March 22, 2015

Nebraska

The North Platte National Wildlife Refuge is in the Panhandle of Nebraska and is in several parts--all along (or not far from) the Platte River.  Stateline Island is right on the Wyoming/Nebraska border.  It once was a true island, but due to irrigation changes, the southern course of the Platte River is now a remnant lake and the river now flows along the north side of the island.  Perhaps in times of floods, both river channels are full.

Chimney Rock along the Oregon and California Trails

Henry, Nebraska is the nearest town to Stateline Island.

North Platte National Wildlife Refuge

The North Platte NWR was established in 1916 by Executive Order No. 2446 as a ďpreserve and breeding ground for native birds.Ē It is located in the Nebraska Panhandle, near Scottsbluff. It was declared a National Wildlife Refuge primarily because of fall concentrations of up to 250,000 Mallards, 11,000 Canada Geese and Bald Eagles.

--NWR web site

There's a sign and an information-kiosk to let you know there's more here.

 

There is a network of trails, but the trail isn't always so easy to find.  It's not likely you'll ever get too lost on an island.

 

The North Platte River along the north side.  I'm standing on the island.

Signs that recently a great deal of water has been flowing across parts of the island.

 

That still water was once the channel along the south side of the island.  Lots of birds, as you'd expect.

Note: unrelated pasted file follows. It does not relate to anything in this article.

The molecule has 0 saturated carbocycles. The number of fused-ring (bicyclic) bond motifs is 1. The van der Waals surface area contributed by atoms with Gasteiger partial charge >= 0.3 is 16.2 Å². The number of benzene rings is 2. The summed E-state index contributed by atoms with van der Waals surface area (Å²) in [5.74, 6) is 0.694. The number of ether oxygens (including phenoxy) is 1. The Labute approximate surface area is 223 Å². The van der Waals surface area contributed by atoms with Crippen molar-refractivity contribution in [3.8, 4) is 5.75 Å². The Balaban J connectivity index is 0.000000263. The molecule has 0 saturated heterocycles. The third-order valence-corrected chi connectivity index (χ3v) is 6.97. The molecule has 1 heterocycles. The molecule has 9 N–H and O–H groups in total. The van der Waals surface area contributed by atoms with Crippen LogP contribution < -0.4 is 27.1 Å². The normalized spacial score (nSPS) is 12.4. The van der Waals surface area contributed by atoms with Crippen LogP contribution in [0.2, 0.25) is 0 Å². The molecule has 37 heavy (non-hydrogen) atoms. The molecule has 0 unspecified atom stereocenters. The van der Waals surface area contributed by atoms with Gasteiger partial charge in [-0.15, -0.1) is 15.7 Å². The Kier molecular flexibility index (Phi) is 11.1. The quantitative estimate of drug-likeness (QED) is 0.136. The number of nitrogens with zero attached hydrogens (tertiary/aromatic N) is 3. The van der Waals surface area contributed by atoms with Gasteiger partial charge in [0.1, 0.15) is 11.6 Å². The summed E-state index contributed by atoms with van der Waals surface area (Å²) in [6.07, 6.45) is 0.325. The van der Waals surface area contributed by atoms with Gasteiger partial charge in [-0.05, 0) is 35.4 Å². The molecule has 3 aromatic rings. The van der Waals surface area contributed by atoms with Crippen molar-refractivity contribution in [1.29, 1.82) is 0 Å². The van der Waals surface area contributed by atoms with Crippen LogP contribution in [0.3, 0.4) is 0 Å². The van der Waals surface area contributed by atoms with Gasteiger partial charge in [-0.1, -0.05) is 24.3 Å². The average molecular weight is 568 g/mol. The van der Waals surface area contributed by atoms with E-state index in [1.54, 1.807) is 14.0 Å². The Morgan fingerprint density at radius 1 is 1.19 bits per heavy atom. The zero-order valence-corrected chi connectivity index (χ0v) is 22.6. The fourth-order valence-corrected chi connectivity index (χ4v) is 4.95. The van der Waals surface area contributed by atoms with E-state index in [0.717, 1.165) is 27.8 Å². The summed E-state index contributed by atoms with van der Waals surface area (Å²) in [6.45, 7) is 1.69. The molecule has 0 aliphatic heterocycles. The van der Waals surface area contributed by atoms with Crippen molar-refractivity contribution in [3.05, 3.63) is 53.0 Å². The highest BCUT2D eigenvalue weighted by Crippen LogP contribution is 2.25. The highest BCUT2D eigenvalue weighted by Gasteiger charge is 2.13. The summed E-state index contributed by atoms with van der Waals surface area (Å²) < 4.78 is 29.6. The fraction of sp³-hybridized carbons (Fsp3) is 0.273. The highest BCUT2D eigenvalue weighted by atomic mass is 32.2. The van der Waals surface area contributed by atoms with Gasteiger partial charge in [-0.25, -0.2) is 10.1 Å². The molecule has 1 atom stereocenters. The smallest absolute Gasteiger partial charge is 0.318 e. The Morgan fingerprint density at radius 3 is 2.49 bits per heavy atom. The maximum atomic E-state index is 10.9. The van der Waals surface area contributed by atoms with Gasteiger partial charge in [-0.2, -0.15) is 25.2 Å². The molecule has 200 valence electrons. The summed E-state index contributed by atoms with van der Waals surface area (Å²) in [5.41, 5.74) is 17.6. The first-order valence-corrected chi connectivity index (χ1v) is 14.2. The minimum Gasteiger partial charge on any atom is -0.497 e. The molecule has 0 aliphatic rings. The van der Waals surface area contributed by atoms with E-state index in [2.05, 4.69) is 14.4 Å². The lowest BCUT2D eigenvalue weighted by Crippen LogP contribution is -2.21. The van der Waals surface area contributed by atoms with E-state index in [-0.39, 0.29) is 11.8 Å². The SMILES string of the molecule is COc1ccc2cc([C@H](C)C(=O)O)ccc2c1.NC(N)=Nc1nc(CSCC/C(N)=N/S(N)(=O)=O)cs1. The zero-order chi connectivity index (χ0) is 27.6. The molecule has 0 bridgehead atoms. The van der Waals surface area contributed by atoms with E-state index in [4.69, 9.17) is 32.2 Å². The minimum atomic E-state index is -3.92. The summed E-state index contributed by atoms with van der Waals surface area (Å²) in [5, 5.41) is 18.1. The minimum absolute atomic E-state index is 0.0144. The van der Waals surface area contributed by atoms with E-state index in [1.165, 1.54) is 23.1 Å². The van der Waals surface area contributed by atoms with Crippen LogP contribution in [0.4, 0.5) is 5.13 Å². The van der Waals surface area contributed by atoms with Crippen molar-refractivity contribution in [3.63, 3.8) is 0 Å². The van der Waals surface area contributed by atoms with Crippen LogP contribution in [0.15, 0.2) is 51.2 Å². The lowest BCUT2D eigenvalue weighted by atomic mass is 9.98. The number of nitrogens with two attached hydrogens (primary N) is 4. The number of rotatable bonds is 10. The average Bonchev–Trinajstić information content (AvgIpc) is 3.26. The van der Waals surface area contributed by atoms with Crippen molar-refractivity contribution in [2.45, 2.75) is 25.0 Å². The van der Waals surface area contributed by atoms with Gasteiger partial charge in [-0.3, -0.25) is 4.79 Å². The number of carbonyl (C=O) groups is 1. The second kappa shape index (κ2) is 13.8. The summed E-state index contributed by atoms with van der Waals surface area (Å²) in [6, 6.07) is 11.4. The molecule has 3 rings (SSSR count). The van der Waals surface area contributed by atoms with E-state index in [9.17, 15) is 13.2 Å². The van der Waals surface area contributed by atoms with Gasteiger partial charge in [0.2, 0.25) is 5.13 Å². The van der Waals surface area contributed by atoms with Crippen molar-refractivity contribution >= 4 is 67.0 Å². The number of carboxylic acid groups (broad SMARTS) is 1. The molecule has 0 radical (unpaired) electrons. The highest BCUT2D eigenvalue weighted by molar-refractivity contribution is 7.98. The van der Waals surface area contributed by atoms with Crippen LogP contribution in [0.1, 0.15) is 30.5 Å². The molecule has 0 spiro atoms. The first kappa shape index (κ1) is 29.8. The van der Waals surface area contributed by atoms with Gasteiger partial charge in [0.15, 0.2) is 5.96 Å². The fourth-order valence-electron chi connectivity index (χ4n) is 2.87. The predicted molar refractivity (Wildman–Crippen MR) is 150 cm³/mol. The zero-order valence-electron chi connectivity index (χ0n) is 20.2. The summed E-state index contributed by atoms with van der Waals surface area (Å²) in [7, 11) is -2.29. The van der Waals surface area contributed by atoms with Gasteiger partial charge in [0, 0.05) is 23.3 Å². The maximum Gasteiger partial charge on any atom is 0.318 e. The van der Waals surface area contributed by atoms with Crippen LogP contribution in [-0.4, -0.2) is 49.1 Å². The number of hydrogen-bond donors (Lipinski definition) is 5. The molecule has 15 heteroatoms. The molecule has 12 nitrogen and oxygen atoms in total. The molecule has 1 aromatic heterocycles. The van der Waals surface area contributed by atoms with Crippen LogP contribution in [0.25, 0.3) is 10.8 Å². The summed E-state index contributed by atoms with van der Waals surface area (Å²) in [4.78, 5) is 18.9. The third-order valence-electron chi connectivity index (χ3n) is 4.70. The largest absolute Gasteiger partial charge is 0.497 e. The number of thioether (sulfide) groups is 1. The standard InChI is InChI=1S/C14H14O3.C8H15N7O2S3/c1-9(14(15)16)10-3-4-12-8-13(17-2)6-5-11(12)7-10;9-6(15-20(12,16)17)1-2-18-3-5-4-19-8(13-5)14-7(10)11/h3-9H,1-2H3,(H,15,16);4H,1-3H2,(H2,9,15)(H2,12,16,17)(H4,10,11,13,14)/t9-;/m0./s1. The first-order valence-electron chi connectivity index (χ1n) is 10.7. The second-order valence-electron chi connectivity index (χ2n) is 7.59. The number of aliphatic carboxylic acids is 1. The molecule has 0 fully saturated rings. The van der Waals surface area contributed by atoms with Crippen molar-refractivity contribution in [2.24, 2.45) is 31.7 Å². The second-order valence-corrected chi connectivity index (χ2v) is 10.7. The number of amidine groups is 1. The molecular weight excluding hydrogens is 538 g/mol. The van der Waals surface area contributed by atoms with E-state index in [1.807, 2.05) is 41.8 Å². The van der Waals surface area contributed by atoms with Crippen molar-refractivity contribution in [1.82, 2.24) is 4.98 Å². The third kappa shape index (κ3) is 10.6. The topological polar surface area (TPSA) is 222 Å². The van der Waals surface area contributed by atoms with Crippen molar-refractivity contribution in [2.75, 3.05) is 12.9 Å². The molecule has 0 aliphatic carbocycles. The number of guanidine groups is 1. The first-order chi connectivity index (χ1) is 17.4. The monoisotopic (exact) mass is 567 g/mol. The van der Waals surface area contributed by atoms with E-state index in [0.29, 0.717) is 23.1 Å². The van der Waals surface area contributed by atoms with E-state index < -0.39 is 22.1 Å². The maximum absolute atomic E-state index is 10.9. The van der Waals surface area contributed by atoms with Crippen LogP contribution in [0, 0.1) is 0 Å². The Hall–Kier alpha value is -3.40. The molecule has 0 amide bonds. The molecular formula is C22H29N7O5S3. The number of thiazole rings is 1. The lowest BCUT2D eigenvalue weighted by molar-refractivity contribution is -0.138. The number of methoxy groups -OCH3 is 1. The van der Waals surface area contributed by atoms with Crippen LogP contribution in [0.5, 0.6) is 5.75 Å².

Moving several miles south and east...

The Robidoux trading post was located here.  All signs of the original buildings have long been erased; this re-creation of what it might have looked like was put here in the 1990s.

 

Before around 1850 wagon trains travelling along the south side of the Platte River would have taken Robidoux Pass to get over the Wildcat Hills near (what is now) Scottsbluff, Nebraska.  Once Mitchell Pass was opened (the more famous route next to the high formations of Scottsbluff), Robidoux fell out of use.  Iíd imagine that today it looks very much like it would have in 1850.

 

This is a remote area; there are no paved roads to get here.  If you look carefully, you can still see the evidence of the old wagon trails (although Iím not sure you can tell that in the photograph).

Iím standing on a tall hill in the middle of the pass that Iíll bet was climbed by at least somebody from every wagon train that came through here.  You can just barely see the Laramie mountains on the horizon.  Thatís not the Rocky Mountains quite yet, but probably the more optimistic travelers thought they were closer to the Rocky Mountains than they were.

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last edit: 3/24/2015